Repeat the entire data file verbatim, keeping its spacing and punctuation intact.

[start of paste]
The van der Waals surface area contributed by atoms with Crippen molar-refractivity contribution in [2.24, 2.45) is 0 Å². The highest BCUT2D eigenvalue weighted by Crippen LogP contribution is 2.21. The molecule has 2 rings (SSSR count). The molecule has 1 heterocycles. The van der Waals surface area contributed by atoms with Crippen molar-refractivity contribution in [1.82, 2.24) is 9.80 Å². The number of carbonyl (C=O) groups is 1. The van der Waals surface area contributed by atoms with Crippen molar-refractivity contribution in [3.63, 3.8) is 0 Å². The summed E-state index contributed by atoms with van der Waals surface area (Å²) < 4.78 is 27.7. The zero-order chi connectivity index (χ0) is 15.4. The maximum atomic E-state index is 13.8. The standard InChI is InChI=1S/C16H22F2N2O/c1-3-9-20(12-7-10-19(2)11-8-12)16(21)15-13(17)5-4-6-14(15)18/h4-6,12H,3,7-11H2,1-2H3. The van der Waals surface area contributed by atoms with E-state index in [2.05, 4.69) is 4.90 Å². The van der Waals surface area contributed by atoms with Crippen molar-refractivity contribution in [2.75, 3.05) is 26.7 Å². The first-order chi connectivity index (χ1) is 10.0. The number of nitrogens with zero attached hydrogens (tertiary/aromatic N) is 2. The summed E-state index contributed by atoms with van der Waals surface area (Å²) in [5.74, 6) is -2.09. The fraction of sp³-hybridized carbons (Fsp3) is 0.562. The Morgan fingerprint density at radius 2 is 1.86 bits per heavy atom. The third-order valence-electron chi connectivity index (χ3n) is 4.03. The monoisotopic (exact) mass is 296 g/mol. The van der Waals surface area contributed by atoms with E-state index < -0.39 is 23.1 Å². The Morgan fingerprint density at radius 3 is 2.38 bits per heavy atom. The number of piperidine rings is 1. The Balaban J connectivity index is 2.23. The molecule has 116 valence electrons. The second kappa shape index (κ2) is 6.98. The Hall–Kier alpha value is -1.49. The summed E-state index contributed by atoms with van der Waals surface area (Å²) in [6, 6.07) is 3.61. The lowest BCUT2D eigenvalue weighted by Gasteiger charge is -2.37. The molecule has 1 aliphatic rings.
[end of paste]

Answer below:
The van der Waals surface area contributed by atoms with Crippen molar-refractivity contribution in [2.24, 2.45) is 0 Å². The highest BCUT2D eigenvalue weighted by Crippen LogP contribution is 2.21. The molecule has 2 rings (SSSR count). The molecule has 1 heterocycles. The van der Waals surface area contributed by atoms with Crippen molar-refractivity contribution in [1.82, 2.24) is 9.80 Å². The number of carbonyl (C=O) groups is 1. The van der Waals surface area contributed by atoms with Crippen molar-refractivity contribution in [3.63, 3.8) is 0 Å². The summed E-state index contributed by atoms with van der Waals surface area (Å²) < 4.78 is 27.7. The zero-order chi connectivity index (χ0) is 15.4. The maximum atomic E-state index is 13.8. The standard InChI is InChI=1S/C16H22F2N2O/c1-3-9-20(12-7-10-19(2)11-8-12)16(21)15-13(17)5-4-6-14(15)18/h4-6,12H,3,7-11H2,1-2H3. The van der Waals surface area contributed by atoms with E-state index in [2.05, 4.69) is 4.90 Å². The van der Waals surface area contributed by atoms with Crippen molar-refractivity contribution in [2.75, 3.05) is 26.7 Å². The first-order chi connectivity index (χ1) is 10.0. The number of nitrogens with zero attached hydrogens (tertiary/aromatic N) is 2. The summed E-state index contributed by atoms with van der Waals surface area (Å²) in [5.74, 6) is -2.09. The fraction of sp³-hybridized carbons (Fsp3) is 0.562. The Morgan fingerprint density at radius 2 is 1.86 bits per heavy atom. The third-order valence-electron chi connectivity index (χ3n) is 4.03. The monoisotopic (exact) mass is 296 g/mol. The van der Waals surface area contributed by atoms with E-state index < -0.39 is 23.1 Å². The Morgan fingerprint density at radius 3 is 2.38 bits per heavy atom. The number of piperidine rings is 1. The Balaban J connectivity index is 2.23. The molecule has 116 valence electrons. The second kappa shape index (κ2) is 6.98. The Hall–Kier alpha value is -1.49. The summed E-state index contributed by atoms with van der Waals surface area (Å²) in [6, 6.07) is 3.61. The lowest BCUT2D eigenvalue weighted by Gasteiger charge is -2.37. The molecule has 1 aliphatic rings.